The Care Collective (a group of activist-scholars) view care as a means to transform our “careless world (and its) careless states” into “caring infrastructures and economies”. For abolitionists, it’s also a prefigurative practice that through experimentation can help us reshape our relationship to ourselves, each other and the world around us. Through care, we can reimagine and rehearse a radical abolitionist vision for our future, one that is grounded in transformative not punitive justice. 

But to me, the unanswered question remains: what is the politics of care on a practical level? 

This has been long discussed in social movements and I have experienced many activist iterations: wellbeing coordinators handing out snacks, water and emotional support, care meetings with group meditations and poetry or arrestee support that drives activists home post arrest.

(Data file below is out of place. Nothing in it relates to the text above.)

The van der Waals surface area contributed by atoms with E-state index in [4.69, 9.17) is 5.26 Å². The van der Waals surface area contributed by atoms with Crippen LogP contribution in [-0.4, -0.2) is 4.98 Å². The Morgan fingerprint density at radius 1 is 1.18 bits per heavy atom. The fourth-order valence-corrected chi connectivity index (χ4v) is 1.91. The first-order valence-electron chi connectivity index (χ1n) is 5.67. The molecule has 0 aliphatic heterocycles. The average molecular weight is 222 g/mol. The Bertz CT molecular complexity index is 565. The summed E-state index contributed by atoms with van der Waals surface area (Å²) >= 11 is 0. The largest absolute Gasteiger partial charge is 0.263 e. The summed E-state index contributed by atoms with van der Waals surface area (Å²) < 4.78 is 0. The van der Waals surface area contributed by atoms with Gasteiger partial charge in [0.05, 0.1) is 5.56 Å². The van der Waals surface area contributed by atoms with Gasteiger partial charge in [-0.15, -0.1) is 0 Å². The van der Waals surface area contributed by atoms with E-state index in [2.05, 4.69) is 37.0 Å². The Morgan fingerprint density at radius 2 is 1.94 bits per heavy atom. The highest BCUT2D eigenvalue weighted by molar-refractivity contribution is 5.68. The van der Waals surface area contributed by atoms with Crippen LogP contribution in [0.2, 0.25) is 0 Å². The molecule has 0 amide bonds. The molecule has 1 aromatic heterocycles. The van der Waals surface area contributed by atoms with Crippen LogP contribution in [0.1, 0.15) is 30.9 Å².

Whilst different expressions, each example follows a similar pattern: an ‘add-on’ practice to our politics that embodies a kind and caring disposition. I want to complicate and confront this, to instead think about politics of care as acts of active discomfort that necessitate a politics of interdependence; a contradictory yet beautiful articulation of care shown by Omar and The Caddy. 

It can also be a critical lens to think through how we show up for the Palestinian struggle. I believe that if we channel this kind of politics of care into our solidarity with the Palestinian people, it will become more intentional, meaningful and sustainable – pushing us, the masses, to better buttress the resistance and embody an authentic anti-imperialist solidarity.